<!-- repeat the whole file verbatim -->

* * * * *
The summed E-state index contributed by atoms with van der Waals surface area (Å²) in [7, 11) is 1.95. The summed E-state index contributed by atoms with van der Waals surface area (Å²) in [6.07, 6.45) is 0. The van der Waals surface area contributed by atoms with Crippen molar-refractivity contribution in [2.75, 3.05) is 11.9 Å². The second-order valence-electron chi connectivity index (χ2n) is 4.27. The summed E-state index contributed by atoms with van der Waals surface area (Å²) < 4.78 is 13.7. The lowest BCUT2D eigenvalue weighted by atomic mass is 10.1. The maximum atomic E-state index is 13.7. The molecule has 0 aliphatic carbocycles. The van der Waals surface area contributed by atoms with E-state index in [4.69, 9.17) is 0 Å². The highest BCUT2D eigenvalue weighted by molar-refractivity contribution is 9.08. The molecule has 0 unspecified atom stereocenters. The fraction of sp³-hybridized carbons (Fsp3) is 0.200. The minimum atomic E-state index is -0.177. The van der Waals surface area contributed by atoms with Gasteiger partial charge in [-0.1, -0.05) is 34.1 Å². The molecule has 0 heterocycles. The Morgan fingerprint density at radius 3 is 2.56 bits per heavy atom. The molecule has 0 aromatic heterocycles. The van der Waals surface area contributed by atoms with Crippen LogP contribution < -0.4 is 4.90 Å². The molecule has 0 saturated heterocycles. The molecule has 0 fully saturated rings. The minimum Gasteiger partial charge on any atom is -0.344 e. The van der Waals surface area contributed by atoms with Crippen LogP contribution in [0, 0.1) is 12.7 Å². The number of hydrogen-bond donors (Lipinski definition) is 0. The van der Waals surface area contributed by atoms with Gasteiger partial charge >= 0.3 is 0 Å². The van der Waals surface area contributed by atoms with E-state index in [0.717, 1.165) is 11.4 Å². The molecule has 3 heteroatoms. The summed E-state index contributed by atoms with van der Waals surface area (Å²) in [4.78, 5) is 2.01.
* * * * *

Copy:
The summed E-state index contributed by atoms with van der Waals surface area (Å²) in [7, 11) is 1.95. The summed E-state index contributed by atoms with van der Waals surface area (Å²) in [6.07, 6.45) is 0. The van der Waals surface area contributed by atoms with Crippen molar-refractivity contribution in [2.75, 3.05) is 11.9 Å². The second-order valence-electron chi connectivity index (χ2n) is 4.27. The summed E-state index contributed by atoms with van der Waals surface area (Å²) < 4.78 is 13.7. The lowest BCUT2D eigenvalue weighted by atomic mass is 10.1. The maximum atomic E-state index is 13.7. The molecule has 0 aliphatic carbocycles. The van der Waals surface area contributed by atoms with E-state index in [4.69, 9.17) is 0 Å². The highest BCUT2D eigenvalue weighted by molar-refractivity contribution is 9.08. The molecule has 0 unspecified atom stereocenters. The fraction of sp³-hybridized carbons (Fsp3) is 0.200. The minimum atomic E-state index is -0.177. The van der Waals surface area contributed by atoms with Gasteiger partial charge in [-0.1, -0.05) is 34.1 Å². The molecule has 0 heterocycles. The Morgan fingerprint density at radius 3 is 2.56 bits per heavy atom. The molecule has 0 aromatic heterocycles. The van der Waals surface area contributed by atoms with Crippen LogP contribution < -0.4 is 4.90 Å². The molecule has 0 saturated heterocycles. The molecule has 0 fully saturated rings. The minimum Gasteiger partial charge on any atom is -0.344 e. The van der Waals surface area contributed by atoms with Crippen LogP contribution in [0, 0.1) is 12.7 Å². The number of hydrogen-bond donors (Lipinski definition) is 0. The van der Waals surface area contributed by atoms with Gasteiger partial charge >= 0.3 is 0 Å². The van der Waals surface area contributed by atoms with E-state index in [0.717, 1.165) is 11.4 Å². The molecule has 3 heteroatoms. The summed E-state index contributed by atoms with van der Waals surface area (Å²) in [4.78, 5) is 2.01.